Proliferation, differentiation and self-renewal of SCs are strictly regulated and controlled by a number of soluble factors, including cytokines, interleukins and chemokines as well as by extracellular matrix (ECM) and adhesion molecules. Exposure to certain patho-physiologic factors, including cigarette smoke and their byproducts, could lead to an imbalance in SCs properties as well as in the reduction of functionally active immune-competent cells3.
Among cigarette smoke composition, nicotine is the most prevalent chemical substance, has negatively impact on human embryonic SCs and their development by altering the cells morphology via a number of free radicals generated that cause oxidation of cells4.
A protective effect might be possible by means of antioxidants. Vitamin E: α-tocopherol (α TF) is the most important antioxidant and protecting cell membrane from their damage. Vitamin E as a lipid-soluble substance consists of two major groups, which are TFs and tocotrienols (TTs). The distinctive feature between these two groups is the presence of double bonds on the carbon chain of TTs. There are four distinct isomers (α, β, γ and δ) in each group depending on the position of the methyl group on the chromanol ring5. Accordingly, it seemed of interest, so the aim of the current study is to investigate the effect of nicotine on mesenchymal stem cell (MSCs) isolated from rat dental follicle (DF) tissue as well as when treated with vitamin E.
MATERIALS AND METHODS
In the present study, 20 neonatal albino rats were selected and sacrificed by decapitation, then DF tissues in the region of mandibular (right and left) 1st and 2nd molars were dissected to be prepared, on the Unit of Biochemistry and Molecular Biology at the Medical Biochemistry Department, Faculty of Medicine, Cairo University (January, 2017), for the following steps:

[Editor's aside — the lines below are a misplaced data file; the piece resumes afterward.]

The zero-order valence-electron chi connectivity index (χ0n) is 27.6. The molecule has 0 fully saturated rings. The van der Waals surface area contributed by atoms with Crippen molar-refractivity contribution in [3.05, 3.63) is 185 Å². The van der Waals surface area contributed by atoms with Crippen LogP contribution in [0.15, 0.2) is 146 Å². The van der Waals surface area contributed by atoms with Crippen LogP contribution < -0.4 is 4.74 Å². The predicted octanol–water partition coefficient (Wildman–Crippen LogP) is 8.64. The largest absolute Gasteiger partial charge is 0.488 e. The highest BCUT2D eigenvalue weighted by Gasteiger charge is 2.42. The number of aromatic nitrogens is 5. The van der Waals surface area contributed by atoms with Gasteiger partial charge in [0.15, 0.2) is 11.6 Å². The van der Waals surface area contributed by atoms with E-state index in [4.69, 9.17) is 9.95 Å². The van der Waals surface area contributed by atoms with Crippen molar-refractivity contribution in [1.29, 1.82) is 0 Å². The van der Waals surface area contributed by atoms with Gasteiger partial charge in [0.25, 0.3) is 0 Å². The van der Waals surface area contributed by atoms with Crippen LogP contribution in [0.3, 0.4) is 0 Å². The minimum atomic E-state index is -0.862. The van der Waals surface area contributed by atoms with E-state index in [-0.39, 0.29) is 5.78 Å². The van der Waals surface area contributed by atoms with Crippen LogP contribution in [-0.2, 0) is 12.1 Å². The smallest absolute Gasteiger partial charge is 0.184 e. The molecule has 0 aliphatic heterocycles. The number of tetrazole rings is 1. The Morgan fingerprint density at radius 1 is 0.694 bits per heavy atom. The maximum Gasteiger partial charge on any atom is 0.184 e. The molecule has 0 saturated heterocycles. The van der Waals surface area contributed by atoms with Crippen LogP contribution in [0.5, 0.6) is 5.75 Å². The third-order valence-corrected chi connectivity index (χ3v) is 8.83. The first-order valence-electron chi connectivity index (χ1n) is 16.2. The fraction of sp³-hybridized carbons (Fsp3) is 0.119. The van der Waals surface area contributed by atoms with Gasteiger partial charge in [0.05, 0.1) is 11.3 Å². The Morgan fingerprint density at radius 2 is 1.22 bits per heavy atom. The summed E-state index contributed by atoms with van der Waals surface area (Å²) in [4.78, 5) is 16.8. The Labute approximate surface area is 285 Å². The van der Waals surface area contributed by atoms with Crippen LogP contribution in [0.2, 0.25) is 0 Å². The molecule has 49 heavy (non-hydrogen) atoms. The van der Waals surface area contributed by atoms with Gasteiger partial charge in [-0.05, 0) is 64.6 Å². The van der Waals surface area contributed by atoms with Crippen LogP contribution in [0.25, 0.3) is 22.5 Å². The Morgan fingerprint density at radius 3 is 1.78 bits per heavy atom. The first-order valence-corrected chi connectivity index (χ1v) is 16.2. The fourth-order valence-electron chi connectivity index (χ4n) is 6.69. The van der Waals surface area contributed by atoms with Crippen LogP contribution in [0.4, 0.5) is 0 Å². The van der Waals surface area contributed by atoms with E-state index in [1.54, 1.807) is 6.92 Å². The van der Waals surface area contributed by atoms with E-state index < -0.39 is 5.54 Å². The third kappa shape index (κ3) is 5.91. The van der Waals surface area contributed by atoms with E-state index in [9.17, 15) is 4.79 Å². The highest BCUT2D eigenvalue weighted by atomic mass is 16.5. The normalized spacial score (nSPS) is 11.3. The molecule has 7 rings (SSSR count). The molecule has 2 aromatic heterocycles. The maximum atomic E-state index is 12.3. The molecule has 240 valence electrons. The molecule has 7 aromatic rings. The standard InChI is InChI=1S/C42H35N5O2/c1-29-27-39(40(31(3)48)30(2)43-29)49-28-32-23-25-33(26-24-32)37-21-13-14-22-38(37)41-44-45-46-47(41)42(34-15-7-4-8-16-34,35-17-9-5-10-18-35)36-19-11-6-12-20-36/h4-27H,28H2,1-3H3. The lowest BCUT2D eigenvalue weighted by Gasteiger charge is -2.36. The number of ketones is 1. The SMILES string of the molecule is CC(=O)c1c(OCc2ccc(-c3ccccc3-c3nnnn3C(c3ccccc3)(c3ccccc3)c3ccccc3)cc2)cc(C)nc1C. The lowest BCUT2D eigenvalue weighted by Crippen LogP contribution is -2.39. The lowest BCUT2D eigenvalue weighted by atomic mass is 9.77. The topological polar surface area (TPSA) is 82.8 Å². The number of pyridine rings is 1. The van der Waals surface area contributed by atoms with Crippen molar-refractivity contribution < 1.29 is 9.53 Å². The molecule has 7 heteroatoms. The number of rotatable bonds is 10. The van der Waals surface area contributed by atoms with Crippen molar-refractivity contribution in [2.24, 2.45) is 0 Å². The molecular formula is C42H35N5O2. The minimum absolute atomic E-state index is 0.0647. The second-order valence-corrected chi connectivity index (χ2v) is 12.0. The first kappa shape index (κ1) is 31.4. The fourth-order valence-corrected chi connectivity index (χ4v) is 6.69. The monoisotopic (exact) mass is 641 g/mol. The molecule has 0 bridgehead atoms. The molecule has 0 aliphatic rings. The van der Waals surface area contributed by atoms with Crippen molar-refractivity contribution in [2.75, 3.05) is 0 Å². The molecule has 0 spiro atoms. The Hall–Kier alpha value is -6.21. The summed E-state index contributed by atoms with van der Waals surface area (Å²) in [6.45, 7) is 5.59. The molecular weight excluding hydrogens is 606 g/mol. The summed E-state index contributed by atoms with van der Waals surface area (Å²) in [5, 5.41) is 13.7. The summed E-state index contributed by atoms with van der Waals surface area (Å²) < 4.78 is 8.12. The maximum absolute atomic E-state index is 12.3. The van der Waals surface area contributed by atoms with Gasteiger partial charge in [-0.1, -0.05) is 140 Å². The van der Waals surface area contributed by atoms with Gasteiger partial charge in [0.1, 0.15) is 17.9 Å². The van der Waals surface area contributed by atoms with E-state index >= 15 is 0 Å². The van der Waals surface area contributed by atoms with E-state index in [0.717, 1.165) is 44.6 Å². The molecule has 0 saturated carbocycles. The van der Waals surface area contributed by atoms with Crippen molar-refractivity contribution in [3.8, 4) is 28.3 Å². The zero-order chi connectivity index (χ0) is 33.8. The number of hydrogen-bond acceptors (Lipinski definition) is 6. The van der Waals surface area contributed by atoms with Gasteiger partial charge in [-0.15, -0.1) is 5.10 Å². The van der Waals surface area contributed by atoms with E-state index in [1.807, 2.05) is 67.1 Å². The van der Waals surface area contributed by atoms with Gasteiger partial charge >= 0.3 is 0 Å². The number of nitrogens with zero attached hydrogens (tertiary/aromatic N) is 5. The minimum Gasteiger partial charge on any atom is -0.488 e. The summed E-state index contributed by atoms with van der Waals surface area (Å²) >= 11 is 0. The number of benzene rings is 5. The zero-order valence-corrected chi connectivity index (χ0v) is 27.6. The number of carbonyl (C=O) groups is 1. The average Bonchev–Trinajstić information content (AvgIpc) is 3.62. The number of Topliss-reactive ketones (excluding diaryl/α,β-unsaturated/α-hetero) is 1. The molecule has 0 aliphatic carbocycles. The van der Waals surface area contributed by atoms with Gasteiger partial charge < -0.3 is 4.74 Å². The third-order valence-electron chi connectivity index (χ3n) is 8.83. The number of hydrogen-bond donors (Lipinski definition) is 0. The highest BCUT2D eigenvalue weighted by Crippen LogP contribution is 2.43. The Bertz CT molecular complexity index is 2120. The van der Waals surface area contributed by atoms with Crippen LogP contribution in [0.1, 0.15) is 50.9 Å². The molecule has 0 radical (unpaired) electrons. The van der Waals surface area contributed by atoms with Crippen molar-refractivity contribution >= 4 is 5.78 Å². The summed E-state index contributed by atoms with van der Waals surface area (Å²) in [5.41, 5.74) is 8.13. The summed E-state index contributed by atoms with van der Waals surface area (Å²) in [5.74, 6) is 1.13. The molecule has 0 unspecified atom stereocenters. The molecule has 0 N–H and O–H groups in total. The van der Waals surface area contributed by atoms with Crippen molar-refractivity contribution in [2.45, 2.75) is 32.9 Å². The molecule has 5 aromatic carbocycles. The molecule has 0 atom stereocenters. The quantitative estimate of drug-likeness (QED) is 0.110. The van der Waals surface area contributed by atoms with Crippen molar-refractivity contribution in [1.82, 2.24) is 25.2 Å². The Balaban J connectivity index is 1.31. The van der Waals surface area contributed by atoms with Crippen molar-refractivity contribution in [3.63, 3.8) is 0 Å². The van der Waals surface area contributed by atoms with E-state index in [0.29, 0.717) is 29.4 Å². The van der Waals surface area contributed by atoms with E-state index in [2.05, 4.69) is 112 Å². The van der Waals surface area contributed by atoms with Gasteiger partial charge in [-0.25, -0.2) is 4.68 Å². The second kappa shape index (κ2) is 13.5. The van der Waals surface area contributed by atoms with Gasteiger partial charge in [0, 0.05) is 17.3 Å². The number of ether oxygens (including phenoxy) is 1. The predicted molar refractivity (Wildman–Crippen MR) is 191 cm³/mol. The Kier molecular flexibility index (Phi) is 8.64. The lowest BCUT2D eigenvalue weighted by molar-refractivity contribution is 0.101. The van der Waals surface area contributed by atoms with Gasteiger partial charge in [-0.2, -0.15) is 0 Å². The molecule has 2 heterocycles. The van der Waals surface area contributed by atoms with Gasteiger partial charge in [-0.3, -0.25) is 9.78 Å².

Isolation of rats DFSCs: The tissue specimens were minced into 1 mm3 pieces then collected in eppendorf tubes to which, a digesting solution consisting of (3 mg mL1) collagenase type II for 30-45 min at 37°C (Sigma-Aldrich, USA), the centrifugation of the tubes was performed for 20 min at room temperature to obtain cell pellet then the culture media was added. The culture medium is consisted of RPMI 1640 (Gibco, Invitrogen Life Technologies, USA) supplemented with 10 % FBS (Gibco, Invitrogen Life Technologies, USA), antibiotics (Penicillin G100 unit mL1 and Streptomycin 100 μg mL1) and antimycotic agent (Fungizone 0.25 μg mL1). DFSCs were divided into four groups, group I (control group), group II containing DFSCs cultured with 5 mM of nicotine, group III containing DFSCs cultured with 2 mm of vitamin E (1 h) prior to nicotine treatment and group IV containing DFSCs cultured with 2 mm of vitamin E (1 h) after nicotine treatment. The effect of nicotine on cell survival was determined by methyl thiazol tetrazolium (MTT) assay "3-(4, 5-Dimethylthiazol-2-yl)-2, 5-diphenyl tetrazolium". The absorbance of the solution was measured by a microplate reader at 540 nm6-8 (Spectra MAX 250, Molecular Devices, Inc., Sunnyvale, CA).